HomeGroupsTalkExploreZeitgeist
Search Site
This site uses cookies to deliver our services, improve performance, for analytics, and (if not signed in) for advertising. By using LibraryThing you acknowledge that you have read and understand our Terms of Service and Privacy Policy. Your use of the site and services is subject to these policies and terms.
Hide this

Results from Google Books

Click on a thumbnail to go to Google Books.

Loading...

Sentiment and Sociability: The Language of Feeling in the Eighteenth…

by John Mullan

MembersReviewsPopularityAverage ratingMentions
13None1,306,155None1
This study examines the autobiographical writing of Samuel Richardson, Laurence Sterne, and David Hume, who chronicled the peculiarly intimate relationships between the texts they produced and the social lives they lived. Each relied on a language of feeling to represent social bonds they considered necessary, discovering, through their writing, a sociability dependent on the communication of passions and sentiments. This discovery, Mullan argues, played a critical role in the development of the eighteenth-century fiction now called sentimental.… (more)
None
Loading...

Sign up for LibraryThing to find out whether you'll like this book.

No current Talk conversations about this book.

» See also 1 mention

No reviews
no reviews | add a review
You must log in to edit Common Knowledge data.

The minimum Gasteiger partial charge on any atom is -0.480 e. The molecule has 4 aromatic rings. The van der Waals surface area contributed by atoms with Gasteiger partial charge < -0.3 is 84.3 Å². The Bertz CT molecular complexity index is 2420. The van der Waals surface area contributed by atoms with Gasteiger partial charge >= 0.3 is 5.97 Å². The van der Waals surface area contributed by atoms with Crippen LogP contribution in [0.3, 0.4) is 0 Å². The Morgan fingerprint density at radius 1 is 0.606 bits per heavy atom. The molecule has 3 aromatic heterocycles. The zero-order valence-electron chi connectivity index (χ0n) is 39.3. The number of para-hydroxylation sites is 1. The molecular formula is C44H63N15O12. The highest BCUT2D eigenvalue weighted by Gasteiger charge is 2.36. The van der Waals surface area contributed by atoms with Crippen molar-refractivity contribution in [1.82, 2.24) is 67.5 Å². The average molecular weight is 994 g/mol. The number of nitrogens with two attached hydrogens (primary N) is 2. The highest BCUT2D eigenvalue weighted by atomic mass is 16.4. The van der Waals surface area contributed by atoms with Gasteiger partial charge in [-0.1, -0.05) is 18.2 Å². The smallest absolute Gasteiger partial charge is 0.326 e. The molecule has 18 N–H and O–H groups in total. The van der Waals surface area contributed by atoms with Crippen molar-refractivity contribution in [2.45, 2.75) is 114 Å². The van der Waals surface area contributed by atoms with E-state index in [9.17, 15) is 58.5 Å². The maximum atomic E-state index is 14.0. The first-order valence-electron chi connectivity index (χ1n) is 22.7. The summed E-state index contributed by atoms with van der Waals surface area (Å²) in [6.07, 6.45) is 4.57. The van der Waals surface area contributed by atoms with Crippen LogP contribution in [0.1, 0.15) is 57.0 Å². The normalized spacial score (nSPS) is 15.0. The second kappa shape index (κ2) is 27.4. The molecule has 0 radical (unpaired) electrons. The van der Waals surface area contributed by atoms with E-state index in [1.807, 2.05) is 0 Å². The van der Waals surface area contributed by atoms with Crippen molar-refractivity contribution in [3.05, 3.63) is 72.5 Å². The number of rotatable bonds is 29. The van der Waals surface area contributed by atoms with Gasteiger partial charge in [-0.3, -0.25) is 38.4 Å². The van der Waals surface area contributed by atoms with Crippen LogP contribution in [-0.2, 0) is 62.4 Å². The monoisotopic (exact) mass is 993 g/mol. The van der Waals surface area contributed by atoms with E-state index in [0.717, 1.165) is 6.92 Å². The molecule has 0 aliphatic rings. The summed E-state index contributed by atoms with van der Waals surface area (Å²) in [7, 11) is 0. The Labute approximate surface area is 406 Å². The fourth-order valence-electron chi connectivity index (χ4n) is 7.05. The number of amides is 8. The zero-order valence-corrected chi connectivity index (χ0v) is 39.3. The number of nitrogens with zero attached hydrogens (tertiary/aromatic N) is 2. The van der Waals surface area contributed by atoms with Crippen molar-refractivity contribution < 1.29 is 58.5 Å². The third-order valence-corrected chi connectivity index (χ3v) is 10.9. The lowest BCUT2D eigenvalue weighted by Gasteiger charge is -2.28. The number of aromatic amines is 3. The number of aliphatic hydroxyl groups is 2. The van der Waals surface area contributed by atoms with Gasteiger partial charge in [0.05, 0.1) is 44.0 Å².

For more help see the Common Knowledge help page.
Canonical title
Original title
Alternative titles
Original publication date
People/Characters
Important places
Important events
Related movies
Awards and honors
Epigraph
Dedication
First words
Quotations
Last words
Disambiguation notice
Publisher's editors
Blurbers
Original language
Canonical DDC/MDS
Canonical LCC

References to this work on external resources.

Wikipedia in English

None

This study examines the autobiographical writing of Samuel Richardson, Laurence Sterne, and David Hume, who chronicled the peculiarly intimate relationships between the texts they produced and the social lives they lived. Each relied on a language of feeling to represent social bonds they considered necessary, discovering, through their writing, a sociability dependent on the communication of passions and sentiments. This discovery, Mullan argues, played a critical role in the development of the eighteenth-century fiction now called sentimental.

No library descriptions found.

Book description
Haiku summary

Popular covers

Quick Links

Rating

Average: No ratings.

Is this you?

Become a LibraryThing Author.

 

About | Contact | Privacy/Terms | Help/FAQs | Blog | Store | APIs | TinyCat | Legacy Libraries | Early Reviewers | Common Knowledge | 170,071,228 books! | Top bar: Always visible